Many women head to the gym to offset menopausal weight gain, build muscle mass and preserve a youthful body shape and radiance. New evidence suggests that menopausal women should be more discerning about the type of exercise they choose to do. Food scientist and nutritional therapist Susie Debice explains how different types of exercise impact on cellular ageing…
Fine lines and wrinkles may be an indication that your body is starting to age on the outside and cellular ageing determines how quickly your body is aging on the inside. A recent study suggests that the type of exercise you are doing may influence the rate of cellular ageing.
Oestrogen stimulates your natural collagen repair, replenish and renew processes so as oestrogen levels decline during the menopause this is reflected by a loss of collagen in your skin, muscles, bones, cartilage and connective tissues. As oestrogen levels start to drop you are more than likely going to noticing changes in your skin and muscle tone as your ability to naturally maintain collagen levels starts to plummet. In fact, studies suggest that your collagen levels are likely to drop by 30% in the first five years after your menopause and then about 2% every year, for the following 20 years.
Once you start to notice changes to you skin and muscle tone as a result of this loss of collagen you could start to feel anxious about getting older and this may motivate you to head to the gym. But before you start training for a 5k run or sign up to your first marathon it’s important to consider how your new passion for exercise could impact the rate at with your cells undergo their natural ageing process, the last thing you want to do is speed up your cellular ageing!
One marker for cellular ageing it the activity of a type of structure found at the end of chromosomes called telomeres which tend to shorten in length as we age. German researchers took a group of women between the age of 30 and 60 and split them into four groups, each group partook in a different type of exercise for 45 minutes, three times a week for 26 weeks. The four types of exercise studies were resistance exercise (weight training), HIIT (high intensity interval training), aerobic (continuous running) and a control group who didn’t do any exercise.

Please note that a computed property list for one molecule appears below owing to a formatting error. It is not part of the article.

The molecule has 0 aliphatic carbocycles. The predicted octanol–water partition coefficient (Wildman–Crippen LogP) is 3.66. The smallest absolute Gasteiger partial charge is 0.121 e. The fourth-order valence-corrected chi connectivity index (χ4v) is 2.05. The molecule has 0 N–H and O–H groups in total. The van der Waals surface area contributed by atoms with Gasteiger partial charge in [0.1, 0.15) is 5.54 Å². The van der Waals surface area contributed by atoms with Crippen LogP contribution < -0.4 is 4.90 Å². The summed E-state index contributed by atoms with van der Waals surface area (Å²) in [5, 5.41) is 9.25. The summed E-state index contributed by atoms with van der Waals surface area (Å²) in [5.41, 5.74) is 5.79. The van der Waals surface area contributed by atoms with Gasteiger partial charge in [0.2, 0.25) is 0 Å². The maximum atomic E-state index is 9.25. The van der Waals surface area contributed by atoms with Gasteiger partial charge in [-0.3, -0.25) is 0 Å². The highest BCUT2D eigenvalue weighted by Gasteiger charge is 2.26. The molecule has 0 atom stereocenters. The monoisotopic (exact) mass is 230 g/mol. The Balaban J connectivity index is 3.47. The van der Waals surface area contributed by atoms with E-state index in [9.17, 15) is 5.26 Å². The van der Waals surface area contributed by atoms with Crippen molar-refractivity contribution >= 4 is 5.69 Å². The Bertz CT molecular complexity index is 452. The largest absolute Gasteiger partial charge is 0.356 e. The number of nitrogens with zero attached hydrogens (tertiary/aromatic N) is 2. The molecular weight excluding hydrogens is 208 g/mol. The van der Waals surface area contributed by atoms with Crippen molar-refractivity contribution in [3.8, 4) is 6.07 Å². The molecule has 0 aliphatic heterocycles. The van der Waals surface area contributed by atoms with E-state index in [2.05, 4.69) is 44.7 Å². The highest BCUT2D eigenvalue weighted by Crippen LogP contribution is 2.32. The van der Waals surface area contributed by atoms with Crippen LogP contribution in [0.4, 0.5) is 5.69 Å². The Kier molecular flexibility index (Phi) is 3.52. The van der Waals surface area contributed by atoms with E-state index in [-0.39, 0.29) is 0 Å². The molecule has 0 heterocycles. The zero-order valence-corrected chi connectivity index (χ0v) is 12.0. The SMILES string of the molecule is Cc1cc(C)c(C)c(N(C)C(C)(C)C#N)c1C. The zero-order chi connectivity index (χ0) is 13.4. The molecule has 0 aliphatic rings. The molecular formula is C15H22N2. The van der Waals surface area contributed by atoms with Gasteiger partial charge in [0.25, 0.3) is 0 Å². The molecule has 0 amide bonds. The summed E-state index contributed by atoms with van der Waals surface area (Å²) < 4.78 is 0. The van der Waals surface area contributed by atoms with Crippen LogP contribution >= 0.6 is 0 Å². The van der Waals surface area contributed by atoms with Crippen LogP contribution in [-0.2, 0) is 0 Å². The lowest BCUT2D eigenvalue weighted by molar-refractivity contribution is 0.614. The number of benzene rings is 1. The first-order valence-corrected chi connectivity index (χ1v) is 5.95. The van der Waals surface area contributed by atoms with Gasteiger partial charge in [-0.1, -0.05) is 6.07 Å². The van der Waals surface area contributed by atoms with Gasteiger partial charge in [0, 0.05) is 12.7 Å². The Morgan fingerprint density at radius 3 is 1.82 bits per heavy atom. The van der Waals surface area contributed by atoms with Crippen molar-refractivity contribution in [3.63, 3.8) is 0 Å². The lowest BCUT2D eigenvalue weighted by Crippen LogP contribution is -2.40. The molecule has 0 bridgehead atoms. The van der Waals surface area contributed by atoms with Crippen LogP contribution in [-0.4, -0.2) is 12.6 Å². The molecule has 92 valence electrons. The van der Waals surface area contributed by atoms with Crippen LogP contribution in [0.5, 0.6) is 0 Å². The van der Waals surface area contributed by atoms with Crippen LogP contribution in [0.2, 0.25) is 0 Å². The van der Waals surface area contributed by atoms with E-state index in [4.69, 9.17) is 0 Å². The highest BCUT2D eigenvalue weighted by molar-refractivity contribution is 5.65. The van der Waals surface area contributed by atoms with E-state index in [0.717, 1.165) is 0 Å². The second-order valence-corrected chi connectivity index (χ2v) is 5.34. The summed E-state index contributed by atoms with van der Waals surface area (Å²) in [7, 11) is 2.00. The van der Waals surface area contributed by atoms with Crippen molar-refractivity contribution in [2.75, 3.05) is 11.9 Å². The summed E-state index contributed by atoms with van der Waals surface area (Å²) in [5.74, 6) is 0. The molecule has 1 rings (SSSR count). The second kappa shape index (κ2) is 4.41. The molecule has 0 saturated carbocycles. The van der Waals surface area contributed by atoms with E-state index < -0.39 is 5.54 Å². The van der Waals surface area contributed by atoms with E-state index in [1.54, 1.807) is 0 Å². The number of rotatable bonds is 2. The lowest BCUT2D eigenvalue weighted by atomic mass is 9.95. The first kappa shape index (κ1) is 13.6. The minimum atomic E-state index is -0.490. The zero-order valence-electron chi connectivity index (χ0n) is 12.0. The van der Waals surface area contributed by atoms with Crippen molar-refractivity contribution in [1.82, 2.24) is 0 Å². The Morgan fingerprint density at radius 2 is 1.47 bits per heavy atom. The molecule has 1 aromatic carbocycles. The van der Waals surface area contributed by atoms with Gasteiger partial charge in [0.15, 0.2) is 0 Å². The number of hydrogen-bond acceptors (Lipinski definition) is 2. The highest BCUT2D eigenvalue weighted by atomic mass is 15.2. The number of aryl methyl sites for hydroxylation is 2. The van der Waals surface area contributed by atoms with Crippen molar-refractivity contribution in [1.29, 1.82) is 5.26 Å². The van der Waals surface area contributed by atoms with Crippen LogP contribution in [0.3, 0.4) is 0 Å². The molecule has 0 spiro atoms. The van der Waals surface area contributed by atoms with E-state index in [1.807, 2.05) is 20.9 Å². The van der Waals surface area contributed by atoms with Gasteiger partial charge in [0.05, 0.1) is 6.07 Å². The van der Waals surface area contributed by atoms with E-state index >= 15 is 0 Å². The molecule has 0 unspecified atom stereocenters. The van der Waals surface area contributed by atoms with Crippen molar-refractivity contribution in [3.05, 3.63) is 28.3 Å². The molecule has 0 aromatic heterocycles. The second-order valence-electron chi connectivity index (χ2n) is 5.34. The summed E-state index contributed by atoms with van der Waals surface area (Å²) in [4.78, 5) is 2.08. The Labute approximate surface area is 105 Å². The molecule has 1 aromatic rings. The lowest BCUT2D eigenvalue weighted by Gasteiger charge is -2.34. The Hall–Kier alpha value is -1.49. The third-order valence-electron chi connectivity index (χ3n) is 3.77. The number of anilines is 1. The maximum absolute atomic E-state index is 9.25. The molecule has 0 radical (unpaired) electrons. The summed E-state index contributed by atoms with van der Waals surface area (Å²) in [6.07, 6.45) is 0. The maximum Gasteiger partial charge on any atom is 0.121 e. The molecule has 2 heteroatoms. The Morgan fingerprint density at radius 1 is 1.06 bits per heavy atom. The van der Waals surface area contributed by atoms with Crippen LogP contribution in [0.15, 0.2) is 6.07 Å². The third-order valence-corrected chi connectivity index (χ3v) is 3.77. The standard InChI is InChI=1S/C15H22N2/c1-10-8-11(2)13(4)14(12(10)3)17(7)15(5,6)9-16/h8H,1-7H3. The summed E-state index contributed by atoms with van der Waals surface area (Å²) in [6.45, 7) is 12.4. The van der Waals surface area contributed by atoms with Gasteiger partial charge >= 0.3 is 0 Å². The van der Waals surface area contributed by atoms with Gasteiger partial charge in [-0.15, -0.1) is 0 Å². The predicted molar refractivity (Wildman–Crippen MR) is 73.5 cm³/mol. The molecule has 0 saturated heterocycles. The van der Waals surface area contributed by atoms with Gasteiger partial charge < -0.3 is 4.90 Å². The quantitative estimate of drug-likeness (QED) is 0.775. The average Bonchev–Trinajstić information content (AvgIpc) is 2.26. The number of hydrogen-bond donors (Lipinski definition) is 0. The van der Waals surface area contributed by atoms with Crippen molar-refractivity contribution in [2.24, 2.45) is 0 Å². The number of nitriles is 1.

The results were published in the European Heart Journal and revealed that those in the aerobic and HIIT group were shown to have a higher level of telomerase activity leading to their chromosomes becoming longer. Exciting to know that some forms of exercise could actually slow some aspects of cellular ageing. The researchers commented that both these exercises help to generate nitrous oxide which supports some areas of cellular health, particularly the mitochondria which are the energy centres of our cells.
One thing that this study does highlight is that when it comes to setting yourself a new menopausal exercise routine a balance approach is key for your long-term health and longevity. While resistance training didn’t feature positively for cellular anti-ageing in this study, it doesn’t mean this form of exercise isn’t of value. Weight bearing exercise is phenomenally important for bone health and reducing the risk of fractures and osteoporosis for post-menopausal women. Next time you head to the gym be sure to include equal measures of weights, aerobic and HIIT to help support your cardio fitness, body conditioning and slow cellular ageing.
The pandemic has made this a difficult year in terms of restricted exercise due to lockdown and many gyms being closed. Some gyms are now open but it’s still hard to get an available pre-booked time slot that works with your schedule or lifestyle. Instead of giving up on exercise, shift your focus to online classes or you could invest in some home gym equipment – exercise bike, rowing machine or even a weight station. Second-hand options make these much more affordable and all you need is a little bit space. A garage or garden studio is the perfect place for your own workout station!